Wednesday, March 7, 2007

firsts, seconds, lasts and more

I wonder if it is a cultural thing to count "firsts" or if in all cultures somebody wanders back into the village and says, "hey, I saw my first mushroom of the spring!" We mark the changes of the seasons with "firsts", first frost, first snow, first trillium.
I was about to post these pictures when I realized that maybe I have become obsessed with "firsts of spring" this year. Maybe because it was a damn cold winter for me, or maybe I am clinging to these markers because they hold a continuity in a time when change is happening faster, or maybe, maybe I am getting boring as I age, and I need to get a life.
So this is the first trillium, even firster than first, because it is not even open yet!
Then I walked a little farther on and here is/are four, so can they count as first? or is it old hat now- are they no longer photograph worthy?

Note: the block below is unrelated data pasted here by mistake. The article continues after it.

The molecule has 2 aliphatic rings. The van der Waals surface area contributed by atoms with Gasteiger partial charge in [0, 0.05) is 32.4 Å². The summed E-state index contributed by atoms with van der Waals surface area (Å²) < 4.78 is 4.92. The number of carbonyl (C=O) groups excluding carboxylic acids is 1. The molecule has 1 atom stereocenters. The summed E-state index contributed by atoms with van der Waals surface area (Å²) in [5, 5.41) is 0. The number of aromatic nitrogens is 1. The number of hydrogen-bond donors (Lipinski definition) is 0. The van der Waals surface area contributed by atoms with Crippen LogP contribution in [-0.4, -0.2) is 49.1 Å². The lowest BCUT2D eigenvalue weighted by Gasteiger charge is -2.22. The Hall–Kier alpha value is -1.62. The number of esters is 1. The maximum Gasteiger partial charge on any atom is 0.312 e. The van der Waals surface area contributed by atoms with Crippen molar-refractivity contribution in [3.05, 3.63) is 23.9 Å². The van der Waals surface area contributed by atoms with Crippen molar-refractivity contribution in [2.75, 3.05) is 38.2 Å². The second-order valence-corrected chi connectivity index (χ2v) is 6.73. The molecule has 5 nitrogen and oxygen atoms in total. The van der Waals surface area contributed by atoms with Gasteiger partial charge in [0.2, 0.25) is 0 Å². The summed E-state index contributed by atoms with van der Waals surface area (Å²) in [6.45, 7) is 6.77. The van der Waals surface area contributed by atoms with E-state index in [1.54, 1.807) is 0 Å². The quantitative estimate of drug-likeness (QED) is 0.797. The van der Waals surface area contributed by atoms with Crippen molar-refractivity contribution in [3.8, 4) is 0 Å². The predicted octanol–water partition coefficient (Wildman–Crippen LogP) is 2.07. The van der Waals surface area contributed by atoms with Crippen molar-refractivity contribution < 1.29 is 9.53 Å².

We don't say, oh look! my second violet of the spring, and my third! No, we then absorb them, just their beauty and fragrance and fleeting season, and we don't have to bother with numbers.


Whaledancer March 9, 2007 at 11:47 AM  

I have no firsts yet, here in Quebec because it is still snow covered and cooooollllddd!! I long for my home province of Nova Scotia because the snow doesn't lie so deep there and the weather is much more variable. But winter can be very fun here with skiing and other assorted winter funesses. Love your photos and postings!

Fiberjoy March 13, 2007 at 1:00 PM  

The second groupings of trilliums certainly count as firsts because they're the first group. :-)

Good pondering material.
Some firsts are milestones and markers of progression, such as first baby steps. Other firsts are markers of the cycles of continuity: Comforting signs that all is as it should be, and the hope of other familiar things to come.

And yes, I believe the rapid, enforced changes continually spawned upon us (DST, or rabidly changing software) tend to be so disquieting - even if we're not aware - that we unconsciously seek the solace of the rhythms of nature.

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